The 12 months stock price target is $24.30. This implies as 22.4% total return from current stock price of $20.31. A Buy analysts gave a 12 months stock price of $26 $US. Analysts think that the company is well-run, but also complain about the problems they seem to be having in the US Northeast division. (It is a company they purchased in the US Northeast for which they had to write down their good-will value and therefore got an earnings loss last year.)

Analyst had thought that this company would be fairly non-cyclical because it was into garbage, but it has not turned out that way. I had pointed out this problem with a link to an article by David Berman yesterday. (See David Berman points out in a G&M Article how recessions are bad for garbage companies.) There is also a fairly recent article on the site 24/7 Wall Street about Garbage and Waste Management companies having a current hard time. See article.

The blogger My Own Adviser talked about buying this stock in December 2011. The site Benzinga talks about BMO’s recent downgrade of this stock. See Benzinga.

I am going to hold on to my shares as I think the problems will clear up when the economy does. The problem is no one knows when this will occur. However, it is May and people are worried about Greece.

They are a full-service waste management company providing non-hazardous solid waste collection and landfill disposal services for municipal, commercial, industrial and residential customers in five provinces and ten US states. Two-thirds of their business is in US. The fund operates through its subsidiaries. Five companies control almost 53% of this company. There are also 11M special shares outstanding. Its web site is here Progressive Waste . See my spreadsheet at bin.htm.

This blog is meant for educational purposes only, and is not to provide investment advice. Before making any investment decision, you should always do your own research or consult an investment professional. See my website for stocks followed and investment notes. Follow me on twitter.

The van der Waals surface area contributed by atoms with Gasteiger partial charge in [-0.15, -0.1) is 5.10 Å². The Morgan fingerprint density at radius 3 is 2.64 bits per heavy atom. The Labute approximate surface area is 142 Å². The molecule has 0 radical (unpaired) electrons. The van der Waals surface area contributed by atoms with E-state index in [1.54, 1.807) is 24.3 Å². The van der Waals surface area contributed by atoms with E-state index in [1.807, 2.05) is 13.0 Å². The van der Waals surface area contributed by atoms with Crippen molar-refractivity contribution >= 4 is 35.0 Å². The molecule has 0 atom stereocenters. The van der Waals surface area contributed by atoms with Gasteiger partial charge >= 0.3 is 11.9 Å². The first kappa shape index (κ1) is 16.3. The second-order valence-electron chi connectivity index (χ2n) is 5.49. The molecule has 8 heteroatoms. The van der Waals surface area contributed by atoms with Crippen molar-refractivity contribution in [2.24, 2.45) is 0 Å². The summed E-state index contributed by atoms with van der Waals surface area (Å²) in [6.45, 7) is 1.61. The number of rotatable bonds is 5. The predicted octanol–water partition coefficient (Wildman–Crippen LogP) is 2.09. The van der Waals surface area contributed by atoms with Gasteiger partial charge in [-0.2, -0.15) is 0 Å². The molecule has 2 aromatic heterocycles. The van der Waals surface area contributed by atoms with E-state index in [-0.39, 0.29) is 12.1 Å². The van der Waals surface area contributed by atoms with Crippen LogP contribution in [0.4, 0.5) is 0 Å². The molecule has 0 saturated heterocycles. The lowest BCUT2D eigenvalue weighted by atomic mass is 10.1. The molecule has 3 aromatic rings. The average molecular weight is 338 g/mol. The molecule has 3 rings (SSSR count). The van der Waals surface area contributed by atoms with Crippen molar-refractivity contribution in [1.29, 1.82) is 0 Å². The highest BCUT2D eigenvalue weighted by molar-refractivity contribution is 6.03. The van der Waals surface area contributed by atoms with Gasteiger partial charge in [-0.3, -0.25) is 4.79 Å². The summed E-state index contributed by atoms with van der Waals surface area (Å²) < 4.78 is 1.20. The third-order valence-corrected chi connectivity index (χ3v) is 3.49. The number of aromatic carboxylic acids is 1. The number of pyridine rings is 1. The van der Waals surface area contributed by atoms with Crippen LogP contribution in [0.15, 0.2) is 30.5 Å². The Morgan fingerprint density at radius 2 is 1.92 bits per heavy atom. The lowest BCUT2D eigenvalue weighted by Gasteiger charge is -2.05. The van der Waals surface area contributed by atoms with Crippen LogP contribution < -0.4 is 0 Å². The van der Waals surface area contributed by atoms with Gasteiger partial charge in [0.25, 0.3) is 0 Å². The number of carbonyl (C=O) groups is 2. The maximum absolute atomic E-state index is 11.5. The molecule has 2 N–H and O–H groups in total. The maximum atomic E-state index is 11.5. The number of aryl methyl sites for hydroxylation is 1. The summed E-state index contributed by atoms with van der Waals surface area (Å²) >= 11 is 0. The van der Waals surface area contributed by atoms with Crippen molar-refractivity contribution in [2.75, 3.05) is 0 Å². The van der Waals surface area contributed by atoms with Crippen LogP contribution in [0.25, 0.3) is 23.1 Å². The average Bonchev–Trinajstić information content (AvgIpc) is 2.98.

1. Thanks for the mention Susan. Good article, as usual.

    I'd like to own a couple hundred shares of BIN at some point, about halfway there.

    Are you long on BIN?

    BIN price is dropping, which is good for buyers :)

    BTW - I just bought BPO in my USD account, a small position. The price has been coming down.

    Again, thanks for the blog reference and support.

  2. I am always long on the stocks I hold as I do not do short selling. I think it is a good company and I like to refer to other people’s views on stocks I follow.

    I track both Brookfield Assets Management (BAM.A) and Brookfield Office Properties (BPO). From 1987 to 1999, I held an earlier version of BAM (company kept changing names) and just broke even on the shares over that period. I know that BPO reached just over $20 a share in 1986 and then took until 2005 (around 19 years) to get back to that. It is below that figure today. I track these stocks but will not buy them. I like stocks I can hold for the long term.